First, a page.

gold bangle. How much have you written for the question?'
'One page,' said the class-mate.
Swaminathan did not like this answer. He had written only a line.
"What! You should not have written so much.'
A little later he found Rajam and Sankar. 'Well, boys, how did you
find the paper?'
'How did you find it?' Sankar asked.
'Not bad,' Swaminathan said.
'I was afraid only of Tamil,' said Rajam, 'now I think I am safe. I think
I may get passing marks.'
'No. Certainly more. A class,' Sankar said.
'Look here,' Swaminathan said, 'some fools have written a page for
that moral question.'
'I wrote only three-quarters of a page,' Rajam said.
'And I only a little more than half,' said Sankar, who was an authority
on these matters.
'I too wrote about that length, about half a page,' lied Swaminathan as
a salve to his conscience, and believed it for the moment.
'Boys, do you remember that we have no school from to-morrow?'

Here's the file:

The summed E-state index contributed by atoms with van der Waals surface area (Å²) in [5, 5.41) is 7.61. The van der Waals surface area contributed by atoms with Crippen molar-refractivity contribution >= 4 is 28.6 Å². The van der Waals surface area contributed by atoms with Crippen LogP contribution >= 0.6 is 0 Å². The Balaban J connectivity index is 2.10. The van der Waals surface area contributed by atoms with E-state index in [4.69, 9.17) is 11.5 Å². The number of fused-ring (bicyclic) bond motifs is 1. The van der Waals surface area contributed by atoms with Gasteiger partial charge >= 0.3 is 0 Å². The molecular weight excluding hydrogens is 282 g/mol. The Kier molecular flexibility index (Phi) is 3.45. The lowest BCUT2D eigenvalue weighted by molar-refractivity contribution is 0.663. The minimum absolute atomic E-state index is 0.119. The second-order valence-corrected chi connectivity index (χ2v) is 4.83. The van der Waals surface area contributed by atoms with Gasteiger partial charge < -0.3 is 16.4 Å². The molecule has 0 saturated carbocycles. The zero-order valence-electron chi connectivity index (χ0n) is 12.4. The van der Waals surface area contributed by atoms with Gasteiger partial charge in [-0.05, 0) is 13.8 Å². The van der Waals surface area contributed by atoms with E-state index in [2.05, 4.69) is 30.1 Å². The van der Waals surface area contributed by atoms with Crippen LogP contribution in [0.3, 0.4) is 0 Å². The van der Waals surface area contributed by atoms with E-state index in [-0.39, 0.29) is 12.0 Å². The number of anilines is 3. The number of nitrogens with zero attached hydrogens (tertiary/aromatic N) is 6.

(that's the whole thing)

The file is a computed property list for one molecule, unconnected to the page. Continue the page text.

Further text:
'Oh, I forgot all about it,' Rajam said.
'Well, what are you going to do with yourselves?' somebody asked.
‘I am going to use my books as fuel in the kitchen,' Swaminathan said.
'My father has bought a lot of books for me to read during the
vacation, Sinbad the Sailor, Alibaba, and so on,' said Sankar.
Mani came throwing up his arms and wailing: 'Time absolutely
insufficient. I could have dashed off the last question,'
The Pea appeared from somewhere with a huge streak of ink on his
left cheek. 'Hallo Sankar, first class?'
'No. May hardly get thirty-five.'
‘You rascal, you are lying. If you get a first class, may I cut off your
tuft?' Mani asked.
The bell rang again fifteen minutes later. The whole school crowded
into the hall. There was joy in every face and good-fellowship in every
word. Even the teachers tried to be familiar and pleasant. Ebenezar, when he
saw Mani, asked: 'Hallo, block-head, how are you going to waste your
'I am going to sleep, sir,' Mani said, winking at his friends.
'Are you likely to improve your head by the time you return to the
'How is it possible, sir, unless you cut off Sankar's head and present it
to me?' A great roar of laughter followed this.
There would have been roars of laughter at anything; the mood was
such. In sheer joy the Drawing Master was bringing down his cane on a row